The first half of The Ringworld Throne depicts a war waged against the Vampires by a coalition of hominid species, led by Valavirgillin of the Machine People, a former associate of Louis Wu's. Traveling across the murky plains (overcast and rainy weather is still a common after-effect of the plasma burst) to trade with the Grass Giants, Vala and her team discover that the inclement, sunless weather has encouraged the insentient, sun-hating Vampires to breed like mad across the landscape. They're a formidable foe, as they secrete a musk that drives your libido wild — and it's already the case that Ringworld natives are sexually adventurous. (Rishathra, sex between different intelligent hominid species, is common.) So with a makeshift army comprised of several different hominid peoples — including a couple of diffident corpse-eating Ghouls who insist upon remaining as neutral as possible — Vala and company fight off the Vampire hordes, who have taken to nesting in the perpetual shadow beneath an abandoned floating city.

It all sounds like it rocks the house. But there's a lot here to aggravate readers, particularly those not already used to Niven's particular peculiarities of style. Most characters make little individual impression, and Niven is fond of names that are either silly (Wurblychoog, Grieving Tube) or unpronouncable (Fudghabladl). Snicker-inducing dialogue ("Have you tried smeerp meat?") sometimes makes the whole enterprise seem retro-quaint and juvenile, much more 1940's SF than 1990's. Some of you will just find the story not worth the effort to get into.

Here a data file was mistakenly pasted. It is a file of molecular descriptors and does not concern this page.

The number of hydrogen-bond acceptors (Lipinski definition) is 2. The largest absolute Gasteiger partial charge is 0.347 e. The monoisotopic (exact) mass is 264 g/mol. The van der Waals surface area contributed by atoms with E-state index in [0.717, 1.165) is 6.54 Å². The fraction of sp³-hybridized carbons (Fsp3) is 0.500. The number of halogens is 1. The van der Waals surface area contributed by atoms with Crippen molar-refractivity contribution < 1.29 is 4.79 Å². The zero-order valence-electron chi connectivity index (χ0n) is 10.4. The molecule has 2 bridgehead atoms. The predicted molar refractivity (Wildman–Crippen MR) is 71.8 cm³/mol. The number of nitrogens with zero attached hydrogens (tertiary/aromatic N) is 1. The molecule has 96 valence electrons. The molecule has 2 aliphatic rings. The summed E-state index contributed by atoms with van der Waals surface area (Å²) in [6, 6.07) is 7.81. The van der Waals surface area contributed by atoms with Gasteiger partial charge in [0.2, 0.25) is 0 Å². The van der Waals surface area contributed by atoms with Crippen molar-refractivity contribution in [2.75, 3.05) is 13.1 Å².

Readers who do stick around will be treated to some extraordinarily visual and viscerally evocative scenes. The battle sequence set in the deserted floating city, where our heroes devise a plan to flush the Vampires out of their hiding place in the city's shadow by flooding the place with light, conjures up some epic imagery that you can imagine Peter Jackson's effects team swooning over.

But again, the plot doesn't measure up to the vision, even less in the book's second half. Here, Louis Wu meets a Pak Protector who claims to have formerly been a Vampire (hence Louis names him Bram). Bram informs Louis and the Hindmost, who now have one of Chmeee's sons in tow, that centuries before he defeated a Protector who wached over the entire Ringworld. There now seems to be a power play in progress among different Protectors, who are popping up out of the woodwork. Incoming spacecraft — the Ringworld is drawing a lot of attention from Known Space species — are being blasted out of the sky with impunity.

This bit frankly lost me. Even Louis himself is not a terribly engaging character this time. Niven never really sells the threat. There's no sense of emergency evoked by the narrative to make your pulse race. Motivations are too hazy to draw you in. All of these conflicts stirring, and you just don't feel like you have a stake in any of it. As for who eventually ascends to the Ringworld Throne itself, I can't really say I cared. Pity. The Ringworld is still a mind-boggling, spectacular creation that is among the greatest products of the imagination in all SF. It's a world that deserves a mythology far more thrilling than this.

Followed by Ringworld's Children.